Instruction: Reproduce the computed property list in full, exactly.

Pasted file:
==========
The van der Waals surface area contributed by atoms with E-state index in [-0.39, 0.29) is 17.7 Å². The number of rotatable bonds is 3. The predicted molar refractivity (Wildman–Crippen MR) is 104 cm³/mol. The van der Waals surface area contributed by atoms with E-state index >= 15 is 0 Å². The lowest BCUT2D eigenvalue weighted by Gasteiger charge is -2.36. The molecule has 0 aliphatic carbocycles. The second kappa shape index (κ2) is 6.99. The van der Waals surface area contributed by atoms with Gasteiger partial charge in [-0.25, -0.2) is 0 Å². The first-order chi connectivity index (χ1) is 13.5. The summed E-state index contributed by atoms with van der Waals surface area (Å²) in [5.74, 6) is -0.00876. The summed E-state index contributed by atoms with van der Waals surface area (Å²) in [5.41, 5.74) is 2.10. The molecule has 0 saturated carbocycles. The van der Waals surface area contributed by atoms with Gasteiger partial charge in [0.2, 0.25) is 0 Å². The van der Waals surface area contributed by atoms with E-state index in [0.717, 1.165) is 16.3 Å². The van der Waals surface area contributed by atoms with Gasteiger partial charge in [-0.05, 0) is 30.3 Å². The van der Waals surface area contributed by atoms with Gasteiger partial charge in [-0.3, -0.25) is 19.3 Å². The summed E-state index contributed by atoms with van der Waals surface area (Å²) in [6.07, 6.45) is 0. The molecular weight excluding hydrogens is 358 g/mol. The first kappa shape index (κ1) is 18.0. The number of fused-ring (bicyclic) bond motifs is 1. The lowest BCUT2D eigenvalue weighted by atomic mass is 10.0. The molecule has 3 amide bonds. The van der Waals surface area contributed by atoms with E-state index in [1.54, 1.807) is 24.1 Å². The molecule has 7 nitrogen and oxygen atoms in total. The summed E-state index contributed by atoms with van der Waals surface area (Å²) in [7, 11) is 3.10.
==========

The van der Waals surface area contributed by atoms with E-state index in [-0.39, 0.29) is 17.7 Å². The number of rotatable bonds is 3. The predicted molar refractivity (Wildman–Crippen MR) is 104 cm³/mol. The van der Waals surface area contributed by atoms with E-state index >= 15 is 0 Å². The lowest BCUT2D eigenvalue weighted by Gasteiger charge is -2.36. The molecule has 0 aliphatic carbocycles. The second kappa shape index (κ2) is 6.99. The van der Waals surface area contributed by atoms with Gasteiger partial charge in [-0.25, -0.2) is 0 Å². The first-order chi connectivity index (χ1) is 13.5. The summed E-state index contributed by atoms with van der Waals surface area (Å²) in [5.74, 6) is -0.00876. The summed E-state index contributed by atoms with van der Waals surface area (Å²) in [5.41, 5.74) is 2.10. The molecule has 0 saturated carbocycles. The van der Waals surface area contributed by atoms with Gasteiger partial charge in [0.2, 0.25) is 0 Å². The van der Waals surface area contributed by atoms with E-state index in [0.717, 1.165) is 16.3 Å². The van der Waals surface area contributed by atoms with Gasteiger partial charge in [-0.05, 0) is 30.3 Å². The van der Waals surface area contributed by atoms with Gasteiger partial charge in [-0.3, -0.25) is 19.3 Å². The summed E-state index contributed by atoms with van der Waals surface area (Å²) in [6.07, 6.45) is 0. The molecular weight excluding hydrogens is 358 g/mol. The first kappa shape index (κ1) is 18.0. The number of fused-ring (bicyclic) bond motifs is 1. The lowest BCUT2D eigenvalue weighted by atomic mass is 10.0. The molecule has 3 amide bonds. The van der Waals surface area contributed by atoms with E-state index in [1.54, 1.807) is 24.1 Å². The molecule has 7 nitrogen and oxygen atoms in total. The summed E-state index contributed by atoms with van der Waals surface area (Å²) in [7, 11) is 3.10.